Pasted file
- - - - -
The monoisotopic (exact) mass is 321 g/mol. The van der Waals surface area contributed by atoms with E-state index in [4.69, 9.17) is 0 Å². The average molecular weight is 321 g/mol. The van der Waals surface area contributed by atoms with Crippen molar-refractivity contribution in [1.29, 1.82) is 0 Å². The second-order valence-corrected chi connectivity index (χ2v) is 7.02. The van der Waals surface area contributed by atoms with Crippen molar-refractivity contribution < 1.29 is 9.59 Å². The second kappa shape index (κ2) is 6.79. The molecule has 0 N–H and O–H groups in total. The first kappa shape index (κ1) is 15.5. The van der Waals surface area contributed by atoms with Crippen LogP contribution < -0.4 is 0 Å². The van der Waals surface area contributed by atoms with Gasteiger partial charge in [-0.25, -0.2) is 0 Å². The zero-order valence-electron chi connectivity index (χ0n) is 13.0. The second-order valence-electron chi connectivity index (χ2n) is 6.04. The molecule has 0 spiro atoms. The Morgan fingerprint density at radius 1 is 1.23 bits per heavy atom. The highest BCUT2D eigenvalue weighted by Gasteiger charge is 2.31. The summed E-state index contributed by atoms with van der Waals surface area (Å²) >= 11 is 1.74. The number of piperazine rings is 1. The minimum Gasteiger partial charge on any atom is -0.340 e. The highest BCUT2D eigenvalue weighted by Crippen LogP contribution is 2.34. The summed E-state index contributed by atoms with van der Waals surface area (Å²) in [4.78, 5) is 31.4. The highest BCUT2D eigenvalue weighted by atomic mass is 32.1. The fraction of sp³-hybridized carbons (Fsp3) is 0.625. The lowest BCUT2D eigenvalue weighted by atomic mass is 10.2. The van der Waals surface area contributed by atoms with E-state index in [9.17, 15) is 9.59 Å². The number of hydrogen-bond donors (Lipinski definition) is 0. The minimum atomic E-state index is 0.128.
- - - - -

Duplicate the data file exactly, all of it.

The monoisotopic (exact) mass is 321 g/mol. The van der Waals surface area contributed by atoms with E-state index in [4.69, 9.17) is 0 Å². The average molecular weight is 321 g/mol. The van der Waals surface area contributed by atoms with Crippen molar-refractivity contribution in [1.29, 1.82) is 0 Å². The second-order valence-corrected chi connectivity index (χ2v) is 7.02. The van der Waals surface area contributed by atoms with Crippen molar-refractivity contribution < 1.29 is 9.59 Å². The second kappa shape index (κ2) is 6.79. The molecule has 0 N–H and O–H groups in total. The first kappa shape index (κ1) is 15.5. The van der Waals surface area contributed by atoms with Crippen LogP contribution < -0.4 is 0 Å². The van der Waals surface area contributed by atoms with Gasteiger partial charge in [-0.25, -0.2) is 0 Å². The zero-order valence-electron chi connectivity index (χ0n) is 13.0. The second-order valence-electron chi connectivity index (χ2n) is 6.04. The molecule has 0 spiro atoms. The Morgan fingerprint density at radius 1 is 1.23 bits per heavy atom. The highest BCUT2D eigenvalue weighted by Gasteiger charge is 2.31. The summed E-state index contributed by atoms with van der Waals surface area (Å²) >= 11 is 1.74. The number of piperazine rings is 1. The minimum Gasteiger partial charge on any atom is -0.340 e. The highest BCUT2D eigenvalue weighted by Crippen LogP contribution is 2.34. The summed E-state index contributed by atoms with van der Waals surface area (Å²) in [4.78, 5) is 31.4. The highest BCUT2D eigenvalue weighted by atomic mass is 32.1. The fraction of sp³-hybridized carbons (Fsp3) is 0.625. The lowest BCUT2D eigenvalue weighted by atomic mass is 10.2. The van der Waals surface area contributed by atoms with E-state index in [9.17, 15) is 9.59 Å². The number of hydrogen-bond donors (Lipinski definition) is 0. The minimum atomic E-state index is 0.128.